The kidlit version of this meme is hosted by http://www.teachermentortexts.com and http://www.unleashingreaders.com. At one point last week, I saw there were 39 participants which is excellent, and although it was a challenge to make time to read them all it was well worth it and added many titles to my to-read list. I encourage all readers to check it out.
I didn’t really feel like I read as much this week, and I was thinking of not posting anything, but then I remembered that I had done this for a couple of weeks and never mentioned what I read aloud to my class, or with my family. This week I will comment on my independent reading as well as the reading I have done with others (which is usually more rewarding).
Unusual Chickens for the Exceptional Poultry Farmer by Kelly Jones- This is a tricky book for me to write about. I liked it, but I did not love it. I wasn’t super engaged in the characters or the plot. There was a plot twist near the end that I kind of saw coming earlier in the book. However, there was a lot to like as well. I really liked the drawings, and the cover and title pulled in a lot of students that saw me reading this book. The first person narrative told in the style of letters worked for me. Some great messages in this book that the character learned is that through hard work one can learn new skills (it would go with discussions on the Growth Mindset), and a positive attitude can make the most of a less desired situation (for the girl it is a family move at the beginning of the book). This is a cute, and quick read.
Fairies and the Quest for Never Land by Gail Carson Levine- This is a family read aloud that we finished this week. Now I know a lot more about fairies than the average male my age, but I am not exactly the target audience of this book. Gail Carson Levine is a really good writer though, and the illustrations are beautiful. My suggestion that this is kind of the third book in this series and we should maybe read one of the other two was swiftly overruled by one of my two daughters. Despite feeling a little like I had plunged into the middle of something there is a lot to like in this book. The plot has danger and action, the main character Gwendolyn (not Wendy as she is mistakenly referred to by Peter on several occasions) learns from her mistakes and I liked how her hero worship of fairies realistically got in the way of her decision making at times. As I wrote, the writing and illustrating are top notch so if you know any little ones that are into fairies this is a good read, albeit more challenging than most Disney Fairies books.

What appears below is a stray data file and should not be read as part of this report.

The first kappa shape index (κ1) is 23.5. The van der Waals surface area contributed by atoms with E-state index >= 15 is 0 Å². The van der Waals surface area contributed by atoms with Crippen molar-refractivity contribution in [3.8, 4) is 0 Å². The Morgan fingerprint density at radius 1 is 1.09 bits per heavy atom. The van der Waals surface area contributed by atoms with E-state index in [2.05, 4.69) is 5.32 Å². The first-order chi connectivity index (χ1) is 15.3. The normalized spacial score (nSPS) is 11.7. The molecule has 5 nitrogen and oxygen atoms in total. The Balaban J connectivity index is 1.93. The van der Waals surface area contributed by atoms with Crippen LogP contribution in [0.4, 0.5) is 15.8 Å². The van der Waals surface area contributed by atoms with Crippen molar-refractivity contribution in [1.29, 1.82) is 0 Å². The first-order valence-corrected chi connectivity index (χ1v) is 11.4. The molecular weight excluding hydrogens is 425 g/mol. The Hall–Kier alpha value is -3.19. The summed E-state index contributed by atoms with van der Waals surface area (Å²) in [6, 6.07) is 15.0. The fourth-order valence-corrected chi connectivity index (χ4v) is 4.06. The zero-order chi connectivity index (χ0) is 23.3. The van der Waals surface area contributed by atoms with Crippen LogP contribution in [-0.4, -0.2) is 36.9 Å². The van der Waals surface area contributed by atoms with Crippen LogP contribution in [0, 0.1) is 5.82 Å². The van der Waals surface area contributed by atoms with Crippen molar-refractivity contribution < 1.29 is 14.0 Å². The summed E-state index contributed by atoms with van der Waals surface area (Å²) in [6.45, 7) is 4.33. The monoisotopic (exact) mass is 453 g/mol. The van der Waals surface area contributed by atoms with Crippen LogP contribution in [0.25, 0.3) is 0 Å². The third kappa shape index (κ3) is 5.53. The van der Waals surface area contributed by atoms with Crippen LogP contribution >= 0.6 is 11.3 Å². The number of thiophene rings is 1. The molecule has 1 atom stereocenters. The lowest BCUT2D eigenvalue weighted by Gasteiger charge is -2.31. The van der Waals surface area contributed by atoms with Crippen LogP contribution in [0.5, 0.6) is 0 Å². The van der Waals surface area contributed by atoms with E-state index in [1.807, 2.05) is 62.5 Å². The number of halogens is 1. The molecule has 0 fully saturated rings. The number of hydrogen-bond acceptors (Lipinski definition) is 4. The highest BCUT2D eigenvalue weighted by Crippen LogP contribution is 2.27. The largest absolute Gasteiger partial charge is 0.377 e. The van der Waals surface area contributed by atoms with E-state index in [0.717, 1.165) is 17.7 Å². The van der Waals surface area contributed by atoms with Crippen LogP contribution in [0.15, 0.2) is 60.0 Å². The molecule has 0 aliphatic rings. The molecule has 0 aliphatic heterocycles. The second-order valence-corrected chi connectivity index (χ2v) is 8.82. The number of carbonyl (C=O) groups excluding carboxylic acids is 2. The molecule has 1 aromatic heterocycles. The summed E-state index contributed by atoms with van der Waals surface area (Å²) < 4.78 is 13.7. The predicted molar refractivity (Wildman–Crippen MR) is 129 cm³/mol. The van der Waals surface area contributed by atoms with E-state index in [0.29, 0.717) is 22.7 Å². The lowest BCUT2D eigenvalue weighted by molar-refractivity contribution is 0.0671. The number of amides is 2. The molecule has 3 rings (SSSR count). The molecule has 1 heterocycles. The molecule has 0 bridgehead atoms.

Buckle and Squash: The Perilous Princess Plot by Sarah Courtauld- This is our current family read aloud. My two daughters and I had a couple of dollars each left on bookstore gift cards at Christmas time and I suggested we pool the money together to buy this book. We have read about a quarter of it and I can describe it in one word. Hilarious! Two sisters, one determined to be a princess and find her prince, and the other a far more independent, take charge kind of gal appear to be on their way to many adventures far away from their home in The Middle of Nowhere. That’s what their village is called and that is the kind of humour I am talking about. Although there are much funnier parts. The pencil and crayon style drawings are funny and the footnotes, and author asides had us disturbing neighboring tables in a restaurant with our giggly fits of laughter. This is the kind of book that makes me want to extend our family reading times before bed.
Bug in a Vacuum by Melanie Watt- This from the consistently funny Melanie Watt. She also does the illustrations for this one. My wife suggested some of her earlier work from the Chester series with our children and we really enjoyed them. A colleague at school is also a big fan, so a couple of months ago I purchased this for our school library and today I realized I had never read the whole book. Time to remedy that, although this is kind of a long picture book compared to her other work. It has all of her trademark humour and illustrations reminiscent of You’re Finally Here, one of my youngest’s favourite. The title character goes through the five stages of grief after being sucked up in the vacuum and there is a lot of language that was difficult for my little five year old, who listens to a lot of books. This was funny, and there were a lot of interesting details to pick out in the pictures, but I think it needs a slightly older audience than her earlier works. I really liked it.
The False Prince by Jennifer Nielsen- One of my personal favourites. I am reading this with my class right now, and we are about a third of the way through. I have already read this series, and highly recommend it. This is a great middle grade fantasy series with fascinating characters and loads of action. My grade five and six students are loving it. The plot involves a detailed plan to take over the throne as you may guess from the title. The novel is very fast paced and my students have a very difficult time when I stop reading for the day.
Tonight I am reading an intermediate picture book called Animal Architects and the young adult, sci-fi thriller The Knife of Never Letting Go (which is really great, but also uncomfortable to read at times). Someone I know had an intense experience with this book and that compelled me to pick it up. I was going to read The Wednesday Wars, maybe this is the week, and I also have the graphic novel Rapunzel’s Revenge by Shannon Hale and Kate DiCamillo’s Leroy Ninker Saddles Up in a pile to be read this week.